Histiaeus and Steganography

Steganography is the act of hiding messages, so that no one but the person it is for knows a message is even there to be read. Today messages can be hidden digitally, for example in digital pictures and music, but the idea of Steganography dates back to the Ancient Greeks.

The earliest know use of steganography was by the Greek Despot, Histiaeus. He ruled an area of Iona (part of modern Turkey) called Miletus, but for the Persian King of Kings, Darius the Great. As a result of his wisdom and loyalty to Darius in previous battles, Histiaeus left Iona to become Darius’ personal advisor. While away he left his own kingdom in the control of his nephew Asistagoras. However, rather than stay loyal to Darius, he actually plotted to overthrow the Persian’s in Iona as he wanted to become overall King of Miletus, himself.

Histiaeus’ plan was to get his nephew Asistagoras to do the dirty work and rise up against the Persians in Iona, while he was with Darius. He needed to send a message to tell him to do this, without any risk of it being read by those loyal to Darius. To do this he used the head of a slave!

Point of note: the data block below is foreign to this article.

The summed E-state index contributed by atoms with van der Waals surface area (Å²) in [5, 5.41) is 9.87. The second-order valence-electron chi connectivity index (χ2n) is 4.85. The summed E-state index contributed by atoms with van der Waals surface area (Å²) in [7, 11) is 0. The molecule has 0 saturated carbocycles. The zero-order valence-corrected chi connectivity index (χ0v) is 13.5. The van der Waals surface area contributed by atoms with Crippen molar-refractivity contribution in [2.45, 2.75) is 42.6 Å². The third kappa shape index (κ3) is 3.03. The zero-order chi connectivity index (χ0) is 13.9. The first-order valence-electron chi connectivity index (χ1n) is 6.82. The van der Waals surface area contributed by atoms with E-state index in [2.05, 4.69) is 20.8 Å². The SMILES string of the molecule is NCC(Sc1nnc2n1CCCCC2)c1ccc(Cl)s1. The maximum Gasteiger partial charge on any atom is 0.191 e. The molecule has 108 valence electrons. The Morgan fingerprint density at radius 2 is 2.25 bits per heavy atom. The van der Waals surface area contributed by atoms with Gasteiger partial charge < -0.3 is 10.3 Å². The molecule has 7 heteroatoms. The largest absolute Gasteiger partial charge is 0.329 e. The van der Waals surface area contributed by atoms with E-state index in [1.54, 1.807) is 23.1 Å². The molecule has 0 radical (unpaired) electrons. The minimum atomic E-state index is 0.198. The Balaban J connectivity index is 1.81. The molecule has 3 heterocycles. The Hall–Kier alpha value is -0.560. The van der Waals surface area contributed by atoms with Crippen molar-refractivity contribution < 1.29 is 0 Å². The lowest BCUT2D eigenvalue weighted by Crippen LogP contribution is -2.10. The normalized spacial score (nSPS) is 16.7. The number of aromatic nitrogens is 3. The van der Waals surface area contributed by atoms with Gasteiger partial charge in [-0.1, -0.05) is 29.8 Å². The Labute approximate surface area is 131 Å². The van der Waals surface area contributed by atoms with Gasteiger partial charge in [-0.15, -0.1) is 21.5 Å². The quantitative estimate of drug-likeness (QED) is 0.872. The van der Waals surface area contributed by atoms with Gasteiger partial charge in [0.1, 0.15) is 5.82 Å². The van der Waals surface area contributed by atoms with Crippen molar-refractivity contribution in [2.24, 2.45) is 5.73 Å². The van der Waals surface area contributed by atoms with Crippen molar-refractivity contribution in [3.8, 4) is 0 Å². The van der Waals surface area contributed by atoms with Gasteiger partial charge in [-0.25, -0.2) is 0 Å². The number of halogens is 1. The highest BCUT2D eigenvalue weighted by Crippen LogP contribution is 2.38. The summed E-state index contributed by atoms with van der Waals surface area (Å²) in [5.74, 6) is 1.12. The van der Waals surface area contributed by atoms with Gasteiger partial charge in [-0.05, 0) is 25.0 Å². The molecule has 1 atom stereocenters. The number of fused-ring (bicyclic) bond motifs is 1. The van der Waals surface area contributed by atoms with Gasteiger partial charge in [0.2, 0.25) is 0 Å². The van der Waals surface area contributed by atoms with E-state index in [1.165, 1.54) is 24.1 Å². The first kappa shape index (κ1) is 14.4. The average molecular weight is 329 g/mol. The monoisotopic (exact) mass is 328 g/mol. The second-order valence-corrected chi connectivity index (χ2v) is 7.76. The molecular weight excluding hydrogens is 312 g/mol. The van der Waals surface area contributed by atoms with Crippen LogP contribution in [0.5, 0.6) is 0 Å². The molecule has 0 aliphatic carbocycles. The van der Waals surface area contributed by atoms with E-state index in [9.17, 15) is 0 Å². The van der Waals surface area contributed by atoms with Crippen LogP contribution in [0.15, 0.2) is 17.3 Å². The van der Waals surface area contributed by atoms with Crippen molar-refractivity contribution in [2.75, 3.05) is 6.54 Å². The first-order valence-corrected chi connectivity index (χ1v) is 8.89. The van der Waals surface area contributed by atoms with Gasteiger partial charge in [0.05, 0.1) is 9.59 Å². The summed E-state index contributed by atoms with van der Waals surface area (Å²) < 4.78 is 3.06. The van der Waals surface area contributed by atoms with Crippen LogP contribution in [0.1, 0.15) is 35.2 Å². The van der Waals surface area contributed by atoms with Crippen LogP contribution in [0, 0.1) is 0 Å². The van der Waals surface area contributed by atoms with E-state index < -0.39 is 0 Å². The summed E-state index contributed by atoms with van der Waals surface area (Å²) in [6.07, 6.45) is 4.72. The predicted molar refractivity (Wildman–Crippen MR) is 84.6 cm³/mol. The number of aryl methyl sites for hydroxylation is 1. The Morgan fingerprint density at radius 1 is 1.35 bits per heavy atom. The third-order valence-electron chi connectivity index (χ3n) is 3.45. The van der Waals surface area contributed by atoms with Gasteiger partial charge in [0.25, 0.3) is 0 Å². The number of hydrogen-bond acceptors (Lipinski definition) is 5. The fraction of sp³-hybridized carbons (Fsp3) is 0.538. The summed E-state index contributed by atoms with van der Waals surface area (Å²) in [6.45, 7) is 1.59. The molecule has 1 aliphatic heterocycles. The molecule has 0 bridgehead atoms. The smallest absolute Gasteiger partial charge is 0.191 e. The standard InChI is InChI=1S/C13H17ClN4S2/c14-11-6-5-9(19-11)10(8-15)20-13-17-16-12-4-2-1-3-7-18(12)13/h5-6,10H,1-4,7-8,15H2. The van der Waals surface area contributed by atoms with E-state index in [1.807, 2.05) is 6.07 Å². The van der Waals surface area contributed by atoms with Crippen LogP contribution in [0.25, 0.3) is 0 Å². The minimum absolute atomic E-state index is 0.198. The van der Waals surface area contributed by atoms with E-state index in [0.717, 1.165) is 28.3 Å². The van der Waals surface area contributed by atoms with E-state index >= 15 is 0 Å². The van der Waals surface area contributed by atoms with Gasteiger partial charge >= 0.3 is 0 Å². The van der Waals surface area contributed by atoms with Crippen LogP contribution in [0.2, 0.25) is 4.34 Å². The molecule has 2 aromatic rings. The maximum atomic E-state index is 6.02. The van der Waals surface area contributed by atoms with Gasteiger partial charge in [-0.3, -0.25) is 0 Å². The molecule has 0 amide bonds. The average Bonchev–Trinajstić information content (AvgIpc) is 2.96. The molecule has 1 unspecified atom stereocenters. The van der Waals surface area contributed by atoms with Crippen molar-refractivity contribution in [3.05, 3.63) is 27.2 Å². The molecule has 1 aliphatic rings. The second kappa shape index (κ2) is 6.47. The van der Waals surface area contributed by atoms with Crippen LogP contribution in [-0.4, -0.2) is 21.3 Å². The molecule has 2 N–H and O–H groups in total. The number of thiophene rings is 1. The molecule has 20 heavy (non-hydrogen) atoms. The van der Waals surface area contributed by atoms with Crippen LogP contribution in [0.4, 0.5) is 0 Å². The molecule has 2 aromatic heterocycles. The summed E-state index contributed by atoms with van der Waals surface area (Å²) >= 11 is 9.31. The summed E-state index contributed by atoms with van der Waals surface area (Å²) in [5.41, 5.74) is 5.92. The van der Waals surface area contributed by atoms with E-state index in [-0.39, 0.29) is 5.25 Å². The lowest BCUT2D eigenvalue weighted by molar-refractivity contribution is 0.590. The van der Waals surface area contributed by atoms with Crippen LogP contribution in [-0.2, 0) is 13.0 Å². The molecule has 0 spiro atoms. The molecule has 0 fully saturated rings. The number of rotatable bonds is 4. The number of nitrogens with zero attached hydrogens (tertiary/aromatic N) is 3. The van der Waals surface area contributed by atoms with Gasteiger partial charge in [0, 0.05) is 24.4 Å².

He shaved the slave’s hair off, tattooed a message on his bald head and then let the hair grow back. Once the message was hidden, the slave travelled back to Miletus where he shaved his head again, allowing Asistagoras to read the message that told him to revolt against the Persians. Once the revolt started, Histiaeus persuaded Darius to let him return there supposedly to take back control form his errant nephew.

However, while Darius trusted him, others suspected Histiaeus was actually behind the plot. Ultimately, he was captured in battle by a Persian general, loyal to Darius. The city of Miletus was ultimately destroyed too. As the general was worried Darius might pardon Histiaeus, he beheaded him on the spot. His head was sent to Darius, this time a head being used as a very open message to say that Histiaeus was both a traitor and dead. Darius still refused to believe he had been betrayed by his friend, however.

It may have led to a grisly end, but, the steganography had at least worked to keep the original message secret.

Read more about Steganography and how it can be done in the digital age [CS4FN]

Ancient Greek Computer Science

Computer Science and History

This work was supported by the Institute of Coding, which is supported by the Office for Students (OfS).

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